I went on an 11am tour and was soon informed that the Daytona raceway track is being used close to 360 days of the year. Not only is it used by NASCAR but many private organisations hire the track for exclusive use. There is also the “Petty Driving Experience” where either a driver can take you around at 170 mph in a race stock car or you can drive yourself! Now that would alert my interest in the Daytona raceway (doing rather than watching). However I understand that it is quite pricey and needs booking a fair way in advance.
Our tour in December was fairly quiet, there were only a handful of people on the tour. We were advised though that the Daytona raceway tours get busy after Christmas with maybe 3-4,000 visitors a day.
It was soon explained to us that the creator for the site was Bill France, a car mechanic who would be a key figure in the development of NASCAR as an organisation. Previously cars were raced on the long, straight stretch of Daytona Beach. Now they were going to get a designed track.
The Daytona raceway track was built between 1957-1959. We were told how Bill France went to look at the Indianapolis raceway but was denied entry. Out of spite for this action he designed the Daytona International Speedway so that with a 31 degree bank Indy cars were not able to race on the track, yet NASCAR vehicles were still able to manage on Indy tracks. Already the Daytona NASCAR track was striking out to be unique. For the main differences between NASCAR and Indy car see here because it really is not my area of expertise.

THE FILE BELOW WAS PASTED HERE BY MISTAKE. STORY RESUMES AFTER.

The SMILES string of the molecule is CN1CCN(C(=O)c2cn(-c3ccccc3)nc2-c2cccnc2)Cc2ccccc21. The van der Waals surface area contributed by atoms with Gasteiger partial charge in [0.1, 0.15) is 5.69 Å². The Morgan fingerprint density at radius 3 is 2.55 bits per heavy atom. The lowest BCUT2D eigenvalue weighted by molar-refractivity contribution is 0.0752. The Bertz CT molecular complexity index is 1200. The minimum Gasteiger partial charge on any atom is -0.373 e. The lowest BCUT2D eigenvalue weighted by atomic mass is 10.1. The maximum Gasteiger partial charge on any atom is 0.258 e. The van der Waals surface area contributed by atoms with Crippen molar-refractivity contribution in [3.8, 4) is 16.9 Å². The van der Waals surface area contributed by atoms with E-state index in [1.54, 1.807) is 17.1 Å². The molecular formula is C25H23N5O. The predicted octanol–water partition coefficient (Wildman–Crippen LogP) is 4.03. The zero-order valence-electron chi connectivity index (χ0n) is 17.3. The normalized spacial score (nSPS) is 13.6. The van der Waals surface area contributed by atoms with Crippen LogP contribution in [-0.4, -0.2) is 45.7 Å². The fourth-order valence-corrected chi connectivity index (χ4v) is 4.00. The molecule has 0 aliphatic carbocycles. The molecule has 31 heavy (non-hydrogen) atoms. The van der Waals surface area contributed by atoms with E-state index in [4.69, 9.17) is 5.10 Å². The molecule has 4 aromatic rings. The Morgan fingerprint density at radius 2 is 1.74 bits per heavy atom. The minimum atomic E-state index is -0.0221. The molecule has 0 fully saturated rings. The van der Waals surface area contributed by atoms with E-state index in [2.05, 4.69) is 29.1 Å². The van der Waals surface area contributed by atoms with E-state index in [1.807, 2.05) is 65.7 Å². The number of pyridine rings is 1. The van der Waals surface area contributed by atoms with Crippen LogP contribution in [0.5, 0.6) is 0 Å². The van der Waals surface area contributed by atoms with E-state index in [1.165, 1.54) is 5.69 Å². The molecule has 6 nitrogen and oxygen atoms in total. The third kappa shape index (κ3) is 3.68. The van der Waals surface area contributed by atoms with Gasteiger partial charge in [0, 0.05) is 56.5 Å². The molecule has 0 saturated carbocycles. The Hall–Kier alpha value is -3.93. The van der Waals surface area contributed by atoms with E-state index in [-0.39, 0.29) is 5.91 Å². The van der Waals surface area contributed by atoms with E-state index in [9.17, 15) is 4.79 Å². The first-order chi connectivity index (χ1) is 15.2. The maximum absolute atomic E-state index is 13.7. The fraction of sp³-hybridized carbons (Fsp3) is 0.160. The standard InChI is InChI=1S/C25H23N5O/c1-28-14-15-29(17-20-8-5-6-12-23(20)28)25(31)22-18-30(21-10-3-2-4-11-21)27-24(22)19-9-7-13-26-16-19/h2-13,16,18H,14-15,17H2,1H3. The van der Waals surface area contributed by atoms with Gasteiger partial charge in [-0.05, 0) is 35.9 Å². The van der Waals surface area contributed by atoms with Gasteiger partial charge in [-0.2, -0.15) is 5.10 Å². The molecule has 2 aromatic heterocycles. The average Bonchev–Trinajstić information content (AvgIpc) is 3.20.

The Daytona raceway is a 2 ½ mile track. It was soon clear who the dumb Brit was when I asked the question why is the race called the “Daytona 500”? The reason being is that it is 200 laps of the 2 ½ mile raceway track. (See, I don’t like motor sport – how was I supposed to know?)
Our tour guide took us around in a set of tourist shuttle carts pulled by a 4 X 4 vehicle. We rode along the Daytona raceway and even walked on it. We were able to appreciate how steep the banks were, 31 degrees apparently and they are steep.